The men of steel

Courtesy:-  Samson Simon Sharaf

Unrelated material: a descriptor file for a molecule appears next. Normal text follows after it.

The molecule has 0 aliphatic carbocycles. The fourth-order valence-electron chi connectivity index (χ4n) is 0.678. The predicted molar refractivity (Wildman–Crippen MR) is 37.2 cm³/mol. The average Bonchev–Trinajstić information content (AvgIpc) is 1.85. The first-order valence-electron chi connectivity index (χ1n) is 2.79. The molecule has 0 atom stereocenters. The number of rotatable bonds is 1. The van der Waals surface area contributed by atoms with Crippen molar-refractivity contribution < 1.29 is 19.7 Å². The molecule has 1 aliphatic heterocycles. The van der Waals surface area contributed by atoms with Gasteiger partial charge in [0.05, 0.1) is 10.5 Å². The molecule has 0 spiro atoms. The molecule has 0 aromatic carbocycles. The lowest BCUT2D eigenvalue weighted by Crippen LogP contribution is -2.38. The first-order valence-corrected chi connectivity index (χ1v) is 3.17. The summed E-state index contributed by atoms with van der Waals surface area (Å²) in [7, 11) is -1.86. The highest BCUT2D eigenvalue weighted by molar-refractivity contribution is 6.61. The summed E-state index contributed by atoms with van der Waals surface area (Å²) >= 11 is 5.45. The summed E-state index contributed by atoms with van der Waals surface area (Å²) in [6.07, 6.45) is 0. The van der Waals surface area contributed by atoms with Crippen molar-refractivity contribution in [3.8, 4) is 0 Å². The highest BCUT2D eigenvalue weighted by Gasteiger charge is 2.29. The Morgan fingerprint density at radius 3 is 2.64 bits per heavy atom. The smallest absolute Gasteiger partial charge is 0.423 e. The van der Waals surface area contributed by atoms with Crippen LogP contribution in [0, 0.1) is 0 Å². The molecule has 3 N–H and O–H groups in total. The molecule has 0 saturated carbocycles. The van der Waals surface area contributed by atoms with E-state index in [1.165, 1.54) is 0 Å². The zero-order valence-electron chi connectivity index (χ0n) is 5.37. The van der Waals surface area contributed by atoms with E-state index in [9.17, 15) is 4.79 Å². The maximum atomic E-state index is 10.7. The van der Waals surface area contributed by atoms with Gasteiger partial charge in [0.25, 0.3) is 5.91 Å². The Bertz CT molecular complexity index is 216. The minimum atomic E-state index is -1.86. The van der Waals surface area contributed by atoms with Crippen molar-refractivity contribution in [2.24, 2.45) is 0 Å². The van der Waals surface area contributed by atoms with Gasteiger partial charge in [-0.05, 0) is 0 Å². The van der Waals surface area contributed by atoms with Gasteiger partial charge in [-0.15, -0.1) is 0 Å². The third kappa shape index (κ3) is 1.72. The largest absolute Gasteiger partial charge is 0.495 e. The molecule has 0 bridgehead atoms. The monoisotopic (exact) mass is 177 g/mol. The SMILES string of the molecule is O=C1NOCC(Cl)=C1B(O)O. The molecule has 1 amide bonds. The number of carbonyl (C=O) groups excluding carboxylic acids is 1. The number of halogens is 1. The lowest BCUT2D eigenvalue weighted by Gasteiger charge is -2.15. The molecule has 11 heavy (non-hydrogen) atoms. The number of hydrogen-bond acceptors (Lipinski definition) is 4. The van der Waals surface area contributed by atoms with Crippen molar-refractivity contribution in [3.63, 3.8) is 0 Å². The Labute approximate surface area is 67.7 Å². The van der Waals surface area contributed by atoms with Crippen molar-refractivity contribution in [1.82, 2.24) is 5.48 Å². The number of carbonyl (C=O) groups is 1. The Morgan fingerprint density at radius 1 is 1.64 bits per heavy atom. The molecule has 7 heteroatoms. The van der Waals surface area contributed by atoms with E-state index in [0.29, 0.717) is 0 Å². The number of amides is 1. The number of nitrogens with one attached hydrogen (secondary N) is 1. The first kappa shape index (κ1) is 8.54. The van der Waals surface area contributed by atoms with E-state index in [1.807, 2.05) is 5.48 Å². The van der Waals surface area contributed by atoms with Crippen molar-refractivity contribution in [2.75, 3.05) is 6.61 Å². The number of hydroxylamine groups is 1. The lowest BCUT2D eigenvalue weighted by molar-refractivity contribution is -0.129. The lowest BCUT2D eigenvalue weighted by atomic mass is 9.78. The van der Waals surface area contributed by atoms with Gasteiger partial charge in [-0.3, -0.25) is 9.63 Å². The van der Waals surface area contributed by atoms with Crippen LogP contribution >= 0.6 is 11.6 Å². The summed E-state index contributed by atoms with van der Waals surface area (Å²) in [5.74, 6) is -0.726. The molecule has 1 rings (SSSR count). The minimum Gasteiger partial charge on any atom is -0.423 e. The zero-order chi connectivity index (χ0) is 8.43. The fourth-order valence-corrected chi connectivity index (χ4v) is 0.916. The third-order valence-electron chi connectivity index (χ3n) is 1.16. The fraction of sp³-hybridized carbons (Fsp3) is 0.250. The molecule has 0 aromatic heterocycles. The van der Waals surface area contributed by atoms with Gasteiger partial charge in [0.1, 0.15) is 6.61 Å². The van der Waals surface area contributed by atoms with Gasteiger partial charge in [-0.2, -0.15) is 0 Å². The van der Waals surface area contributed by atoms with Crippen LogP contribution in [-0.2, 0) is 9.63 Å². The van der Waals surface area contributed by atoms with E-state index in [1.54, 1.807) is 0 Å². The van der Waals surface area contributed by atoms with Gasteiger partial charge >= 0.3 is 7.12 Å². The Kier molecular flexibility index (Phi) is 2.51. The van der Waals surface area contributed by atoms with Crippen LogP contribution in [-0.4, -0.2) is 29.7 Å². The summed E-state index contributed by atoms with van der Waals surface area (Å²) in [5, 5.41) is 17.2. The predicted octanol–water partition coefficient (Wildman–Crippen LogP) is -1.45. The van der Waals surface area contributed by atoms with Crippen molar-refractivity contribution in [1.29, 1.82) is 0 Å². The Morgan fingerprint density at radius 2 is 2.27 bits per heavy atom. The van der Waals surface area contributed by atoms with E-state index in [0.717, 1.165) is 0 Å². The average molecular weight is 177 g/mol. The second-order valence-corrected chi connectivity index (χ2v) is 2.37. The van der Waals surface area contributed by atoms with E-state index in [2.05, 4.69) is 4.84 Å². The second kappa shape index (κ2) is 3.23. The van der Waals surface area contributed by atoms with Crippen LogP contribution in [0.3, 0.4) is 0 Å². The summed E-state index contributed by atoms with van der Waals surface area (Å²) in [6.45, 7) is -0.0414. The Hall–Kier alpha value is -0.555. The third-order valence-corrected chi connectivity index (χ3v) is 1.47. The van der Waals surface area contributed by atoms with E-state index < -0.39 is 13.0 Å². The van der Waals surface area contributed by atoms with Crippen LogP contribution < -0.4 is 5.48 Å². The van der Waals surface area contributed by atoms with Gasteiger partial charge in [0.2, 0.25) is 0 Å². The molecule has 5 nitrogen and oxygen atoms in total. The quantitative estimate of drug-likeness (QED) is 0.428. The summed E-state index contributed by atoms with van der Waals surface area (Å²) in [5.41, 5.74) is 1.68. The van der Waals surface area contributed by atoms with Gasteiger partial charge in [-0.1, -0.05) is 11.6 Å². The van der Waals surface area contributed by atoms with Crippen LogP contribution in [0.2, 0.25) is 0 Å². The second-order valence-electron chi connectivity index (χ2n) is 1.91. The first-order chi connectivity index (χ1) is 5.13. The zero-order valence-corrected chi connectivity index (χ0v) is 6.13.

The early birds had not yet begun to chirp. The church bells were ringing at the Catholic Cathedral, Lawrence Road, Lahore, and the voice of the Muezzin echoing through the speakers of Al-Shams Mosque next door. It was the early morning of September 6, 1965. Suddenly, there was an interruption in the mosque public address system. India had attacked and Pakistan was at war! We boarders of St. Anthony’s were the first group of Lahoris to be wide awake as India crossed into Pakistan; their destination; a victory gala at Gymkhana the same evening with champagne and whisky. The party never came to pass and the Indian invasion was halted and rolled back by the blood of martyrs that soiled Pakistan. This is how I kept describing the war in 1965 in my articles as a 12-year old child. Heroism, valour and calls beyond the call of duty were what moulded our young minds to become combaters in Pakistan’s armed forces.  But as we grew, trained, read and learnt, romanticism gave way to the philosophy of war as an extension of state policy. We could now research and write commentaries on the conduct and lessons thereof. But one point always stood out. The Pakistani nation gave an excellent account of itself to the last sinew. It fought the war in its own dimension whilst rubbing shoulders with its brave shoulders and some inept generals. As time passed and we grew in years many childhood fantasies were eclipsed both by the loftiness of human spirit and fallibility of a human mind. The Indian secondary attack at Lahore was halted effectively by Pakistani protective detachments and the main defences at the BRB Canal. The linear form of defence on a water obstacle made Indian outflanking manoeuvres impossible. Despite petering out, this offensive manoeuvre against Lahore was also meant to tie and protect the flanks of Indian major operations in the Sialkot Sector. The secondary attack on Lahore was followed by an Indian diversionary attack in the Jassar Sector, where hastily deployed protective detachments of Pakistan Army were positioned on either side of the river. The quickness and intensity of the Indian offensive with brigade strength unnerved the Pakistani commanders, who blew up the bridge and immediately shifted the bias of the entire defence from the Chowinda Corridor to Jassar. Sialkot now lay open to unchecked invasion. On September 7, the Indians launched their major offensive astride Maharajke, Charwa and Chobara (Chowinda Corridor), a void left open by the shifting of troops to Jassar Sector. In the early morning September 8, Captain Niazi (later Lieutenant General) and Major Mahmud (later Brigadier) flew successively in the area to report a long column of Indian armoured vehicles and infantry moving astride axis Gadgor-Charwa-Chobara-Phillarauh. What remained between the Indians and Sialkot was 13 FF and a squadron of 25 Cavalry on the move. Local commanders called for air support from the PAF. Soon a flight of four F-86 Sabres led by Flight Lieutenant Cecil Chaudhry was over the area wreaking hell over the advancing Indian formations. Once this flight landed back in Lahore, it hardly had any fuel left in the tanks. Indian offensive had been halted and delayed for two hours by the PAF, air observers and artillery, while 13 FF held on stubbornly wherever it could against a force over 60 times its size. Once the Indians resumed the advance, they mistook a C Squadron of 25 Cavalry with 14 tanks moving in an extended formation as an armoured division. The Indian commanders fearing a Pakistani armoured division halted and went into retreat. This squadron engaged the Indian tanks frontally. Incidentally, the remaining 25 Cavalry moving back to Chowinda hit the Indians from the flanks of Gadgor. A fierce battle ensued for the next seven days and came to be called the biggest battle of tanks. Allah, air force, armour, artillery and army aviation had saved the days of September 8-16 for Pakistan. The Indians were rolled back to Chobara. Brigadier Mahmud, a military historian, writes: “The spirit of 25 Cavalry is hard to capture.  But I watched it, sensed it and emotionally shared with those who fought so gallantly, bravely and doggedly on the ground.  I think the annals of military history have no parallel to it.  I record this for posterity to remember.” The Indians had massed three Infantry Divisions, and more than an armoured division to secure a firm base by September 8. Beyond that, they had been mauled. By September 17, they could only make limited penetrations to a maximum depth of 10 miles at Butur Dogran Di and were desperate for air support and reinforcements. Pakistani armoured units, including 11 Cavalry, fought bravely to halt this juggernaut. Indian offensive formations petered out and lost the heart to fight. The morale was low and Pakistan could have taken the battle into the Indian territory had they counter-attacked, followed by a counter-offensive. A fleeting advantage gained by troops in the battlefield was surrendered to the unprofessionalism of the general staff through delay for four days, followed by acceptance of the ceasefire. But Sialkot was not an exception!In the same stride, excellent field manoeuvres by Pakistani armoured and infantry units at Khem Karan also became victims to indecisive minds. Lieutenant General Altaf Qadir, the nominated force commander, had negative observations about GOC 1 Armoured Division Nasir Ahmed Khan. Yet, Altaf was moved to Ankara and Nasir given the dishonour to snatch defeat from the jaws of victory. This is in brief the story of the war that was preceded by the Kashmir war of 1965. It appears that the Pakistani rulers had decided to settle all issues with India in 1965. The Rann of Kutch conflict between India and Pakistan in April-May 1965 was a precursor to September 1965. Following a series of diplomatic failures, India had occupied Pakistani areas surrounding Biar Bhet. Pakistan reacted with a surgical and quick coup de grâce confronted by little or no resistance. The facile victory emboldened Pakistan’s policy planners to transit to war, as a continuum of its policy towards India. Lamentably, they ignored the reality that international, the US and Centcom pressure would never allow them to have their way. Operation Grand Slam in Kashmir was preceded by the launching of the Gibraltar Force in the Valley of Kashmir. It was based on the premise that the actions of Gibraltar Force will ignite a general rebellion in the Indian Held Kashmir (IHK); that the international reaction will be favourable; and that the war will not spill to the eastern border with India. All three assumptions proved wrong! Launched on September 1, 1965, Major General Akhtar Malik envisaged the capture of Akhnoor Bridge by the third. It was a mission that could be accomplished.  Yet, Major General Yahya Khan was pre-positioned to take over on September 2, 1965. This self-imposed delay of 24 hours ensured that Akhnoor could not be captured. A strong inference is that General Ayub Khan, either himself or under pressure from the Centcom, chose to peter out the operation. What implies is that Pakistan has always had very little leverage in chalking out its own destiny; something glaring in all its wars and major policy interests.  Yet, whenever it has attempted to break free, it has succumbed to international pressures and forced to retreat back. Unless and until Pakistan harnesses its full home-grown national power potential, it will be impossible to follow a home-grown policy. It is also noteworthy that Pakistan has always chosen a hostile international environment to make a conscientious decision to transit to war as an ‘instrument of policy’. Modern wars in a closely connected and interdependent world cannot be fought in isolation and without allies. Pakistan in 1965, 1971 and Kargil had to pay a heavy price for such miscalculations. Sadly, all such events have taken place under military regimes that preferred narrow operational strategy over a cohesive national policy. The spirit of the Pakistani field soldier, airman and seaman cannot be eclipsed. These are citizen combaters, who have repeatedly given an excellent account in battle and sacrificed their lives so that we may live. The spirit behind these soldiers has always been the nation that fully backs them in conflict. It is this seamless sea of emotions, identity and cohesiveness that binds Pakistanis together despite all odds. It is the fourth indomitable dimension of strategy we tend to forget so often during a conflict and yet that never lets the country down. The conduct and execution of war are two different disciplines. In 1965, the field formations of Pakistan Army gave an excellent account of themselves in the battlefield. Unfortunately, the conduct of war by the general staff and some generals lacked the mettle to match the tenacious ‘Men of Steel’. They gave in too easily to fallibility and pressures they were trained to resist.